Philip Wirtz is a professor of decision sciences and of psychological and brain sciences and a faculty senator for the GW School of Business. Sarah Wagner is an associate professor of anthropology and a faculty senator for the Columbian College of Arts and Sciences. Both are members of the Faculty Senate Committee on Appointment, Salary and Promotion Policies.
Last Friday, the Faculty Senate voted to express “severe disapproval” – rather than censure – of University President Thomas LeBlanc’s decision to hire Heather Swain as GW’s vice president for communication and marketing. Swain withdrew her acceptance of the offer after widespread criticism over her role in the follow-up investigation of the Larry Nassar sexual abuse case. President LeBlanc subsequently sent an email to the GW community in which he apologized “for the distress and distraction that this has caused many in our community.” He noted that “I should have recognized the sensitivities and implications of this hire.”
Prior to last Friday’s meeting, the senate commissioned the Senate Appointment, Salary and Promotion Policies Standing Committee to meet with President LeBlanc in confidence to hear his account of the events, timeline and decision-making process that led to Swain’s hire. After fully reviewing these factors in confidence with President LeBlanc, the committee recommended, without dissent, that the senate censure the GW president over the matter. We are two members of the committee and of the senate who dissented from the senate’s decision NOT to follow ASPP’s recommendation. We think the decision to use a term other than “censure” not only weakened the message sent by senators to President LeBlanc but also sent an unfortunate message to the University community and administration.
As correctly reported by The Hatchet, one reason offered during the senate debate for the change in wording was “because [President] LeBlanc provided a full accounting of the Swain hiring process and proposed changes for administrators to vet candidates in the future.” But the logic behind this assertion is problematic: It seems to suggest that, no matter how egregious the behavior, “censure” is inappropriate as long as the individual takes responsibility, apologizes and puts in place provisions which minimize the probability of recurrence. Apart from the fact that (a) the “full accounting” occurred under strict confidence with a committee that included a number of faculty senators, and (b) the new hiring protocol came at the senate’s – not the president’s – request, the assertion signals that the senate will limit sanction about any future misdeeds as long as an offender apologizes and takes steps to minimize recurrence of the behavior. In our view, the degree to which bad judgment was exercised needs to be factored into the severity of the sanction. Knowing the details of the events, timeline and decision-making processes, the ASPP committee determined – after “extensive” deliberation, as reported by ASPP to the senate – that “censure” was the correct word to apply in this case.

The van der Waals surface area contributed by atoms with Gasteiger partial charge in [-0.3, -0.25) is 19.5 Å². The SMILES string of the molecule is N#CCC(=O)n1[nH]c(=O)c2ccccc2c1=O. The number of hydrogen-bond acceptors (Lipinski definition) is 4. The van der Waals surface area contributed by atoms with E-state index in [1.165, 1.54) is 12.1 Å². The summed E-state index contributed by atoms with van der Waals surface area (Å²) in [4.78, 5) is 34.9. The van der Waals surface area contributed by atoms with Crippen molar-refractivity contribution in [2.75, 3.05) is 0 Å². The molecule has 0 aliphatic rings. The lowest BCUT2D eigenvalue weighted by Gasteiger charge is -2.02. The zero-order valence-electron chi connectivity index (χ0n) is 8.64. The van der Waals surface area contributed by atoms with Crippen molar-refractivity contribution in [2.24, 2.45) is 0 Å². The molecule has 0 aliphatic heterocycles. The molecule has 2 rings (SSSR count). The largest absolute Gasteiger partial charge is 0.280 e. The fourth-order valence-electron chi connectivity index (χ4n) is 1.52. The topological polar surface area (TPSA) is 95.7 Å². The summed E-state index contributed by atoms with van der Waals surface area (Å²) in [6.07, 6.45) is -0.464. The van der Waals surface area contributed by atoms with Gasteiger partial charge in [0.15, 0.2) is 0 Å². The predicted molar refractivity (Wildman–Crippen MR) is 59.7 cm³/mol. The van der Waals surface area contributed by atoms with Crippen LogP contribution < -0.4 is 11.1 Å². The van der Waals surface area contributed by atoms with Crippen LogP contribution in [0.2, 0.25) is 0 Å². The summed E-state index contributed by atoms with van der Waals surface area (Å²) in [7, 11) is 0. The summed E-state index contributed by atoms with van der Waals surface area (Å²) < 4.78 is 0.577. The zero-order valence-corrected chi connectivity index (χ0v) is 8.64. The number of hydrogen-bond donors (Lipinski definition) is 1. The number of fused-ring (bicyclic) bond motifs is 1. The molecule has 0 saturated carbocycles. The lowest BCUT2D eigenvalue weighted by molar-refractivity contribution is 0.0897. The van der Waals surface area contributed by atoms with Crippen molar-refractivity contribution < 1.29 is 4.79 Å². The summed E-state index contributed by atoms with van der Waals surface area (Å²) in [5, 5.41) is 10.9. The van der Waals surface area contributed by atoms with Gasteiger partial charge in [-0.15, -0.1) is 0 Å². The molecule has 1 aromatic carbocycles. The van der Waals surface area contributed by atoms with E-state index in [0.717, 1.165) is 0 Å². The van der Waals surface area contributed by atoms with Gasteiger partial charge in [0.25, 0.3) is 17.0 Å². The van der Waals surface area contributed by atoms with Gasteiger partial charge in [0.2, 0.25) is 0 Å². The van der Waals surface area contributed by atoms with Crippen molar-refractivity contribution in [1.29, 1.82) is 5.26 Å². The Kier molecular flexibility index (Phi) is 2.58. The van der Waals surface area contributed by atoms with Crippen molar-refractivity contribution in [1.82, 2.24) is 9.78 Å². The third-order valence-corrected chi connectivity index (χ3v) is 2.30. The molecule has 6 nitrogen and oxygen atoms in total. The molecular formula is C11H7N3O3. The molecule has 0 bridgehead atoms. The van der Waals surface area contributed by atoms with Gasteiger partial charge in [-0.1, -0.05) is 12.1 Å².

The Hatchet article also correctly notes that there was some wariness about censuring the president because the “trustees did not want faculty to censure [President] LeBlanc, preferring that senators voice strong disapproval of the hiring instead,” and that “maintaining a dialogue with trustees and administrators, rather than voting to censure, will enable senators to advocate for faculty more successfully.” From our perspective, the senate needs to be entirely independent of the Board of Trustees. The senate should not be taking positions out of fear that the Board will no longer maintain a dialog with it. To us, that sounds like extortion. Furthermore, privileging the trustees’ interests over those of our colleagues, who elected us to represent them in the senate, undermines not only our ability to engage in shared governance but our standing to do so.
A third reason correctly cited in The Hatchet article for reluctance by the senate to censure President LeBlanc is that it might “impair the senate’s ability to practice shared governance with administrators in the future.” Again, to us, this sounds as if the senate is running away from its responsibilities as the independent unit which speaks truth, even if that truth might not be something the administration wishes to hear.
The Faculty Senate has for many years set the standard for independent expression. To us, last Friday’s failure by the senate to approve a resolution of censure represents an unfortunate departure from that standard. We hope that the senate will soon return to the standards which, in our view, it failed to meet last Friday.
Want to respond to this piece? Submit a letter to the editor.